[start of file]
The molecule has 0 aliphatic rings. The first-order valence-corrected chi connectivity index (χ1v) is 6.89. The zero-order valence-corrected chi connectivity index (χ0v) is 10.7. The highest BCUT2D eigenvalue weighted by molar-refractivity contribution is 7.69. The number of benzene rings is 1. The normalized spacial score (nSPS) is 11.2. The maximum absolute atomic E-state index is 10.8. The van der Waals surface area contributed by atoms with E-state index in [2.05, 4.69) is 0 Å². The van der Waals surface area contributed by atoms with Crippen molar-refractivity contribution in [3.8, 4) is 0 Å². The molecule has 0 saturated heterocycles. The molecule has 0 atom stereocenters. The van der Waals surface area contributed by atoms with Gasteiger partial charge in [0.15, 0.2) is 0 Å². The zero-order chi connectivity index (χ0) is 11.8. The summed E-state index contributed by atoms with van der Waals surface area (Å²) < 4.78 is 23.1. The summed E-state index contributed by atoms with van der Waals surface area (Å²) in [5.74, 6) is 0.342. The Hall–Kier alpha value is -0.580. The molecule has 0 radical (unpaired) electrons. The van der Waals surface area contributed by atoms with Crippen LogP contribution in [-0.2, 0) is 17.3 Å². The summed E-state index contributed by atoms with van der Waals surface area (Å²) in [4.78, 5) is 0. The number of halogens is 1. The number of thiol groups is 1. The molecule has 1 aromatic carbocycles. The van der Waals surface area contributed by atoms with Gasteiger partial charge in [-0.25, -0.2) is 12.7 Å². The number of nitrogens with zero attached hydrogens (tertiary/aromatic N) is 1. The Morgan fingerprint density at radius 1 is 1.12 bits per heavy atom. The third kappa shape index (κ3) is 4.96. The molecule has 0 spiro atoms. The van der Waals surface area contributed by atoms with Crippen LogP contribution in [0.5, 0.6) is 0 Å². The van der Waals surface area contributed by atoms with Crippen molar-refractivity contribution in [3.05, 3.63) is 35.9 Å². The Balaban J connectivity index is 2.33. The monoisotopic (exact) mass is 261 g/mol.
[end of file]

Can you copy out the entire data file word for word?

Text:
The molecule has 0 aliphatic rings. The first-order valence-corrected chi connectivity index (χ1v) is 6.89. The zero-order valence-corrected chi connectivity index (χ0v) is 10.7. The highest BCUT2D eigenvalue weighted by molar-refractivity contribution is 7.69. The number of benzene rings is 1. The normalized spacial score (nSPS) is 11.2. The maximum absolute atomic E-state index is 10.8. The van der Waals surface area contributed by atoms with E-state index in [2.05, 4.69) is 0 Å². The van der Waals surface area contributed by atoms with Crippen molar-refractivity contribution in [3.8, 4) is 0 Å². The molecule has 0 saturated heterocycles. The molecule has 0 atom stereocenters. The van der Waals surface area contributed by atoms with Gasteiger partial charge in [0.15, 0.2) is 0 Å². The zero-order chi connectivity index (χ0) is 11.8. The summed E-state index contributed by atoms with van der Waals surface area (Å²) < 4.78 is 23.1. The summed E-state index contributed by atoms with van der Waals surface area (Å²) in [5.74, 6) is 0.342. The Hall–Kier alpha value is -0.580. The molecule has 0 radical (unpaired) electrons. The van der Waals surface area contributed by atoms with Crippen LogP contribution in [-0.2, 0) is 17.3 Å². The summed E-state index contributed by atoms with van der Waals surface area (Å²) in [4.78, 5) is 0. The number of halogens is 1. The number of thiol groups is 1. The molecule has 1 aromatic carbocycles. The van der Waals surface area contributed by atoms with Gasteiger partial charge in [-0.25, -0.2) is 12.7 Å². The number of nitrogens with zero attached hydrogens (tertiary/aromatic N) is 1. The Morgan fingerprint density at radius 1 is 1.12 bits per heavy atom. The third kappa shape index (κ3) is 4.96. The molecule has 0 spiro atoms. The van der Waals surface area contributed by atoms with Crippen LogP contribution in [0.5, 0.6) is 0 Å². The van der Waals surface area contributed by atoms with Crippen molar-refractivity contribution in [3.05, 3.63) is 35.9 Å². The Balaban J connectivity index is 2.33. The monoisotopic (exact) mass is 261 g/mol.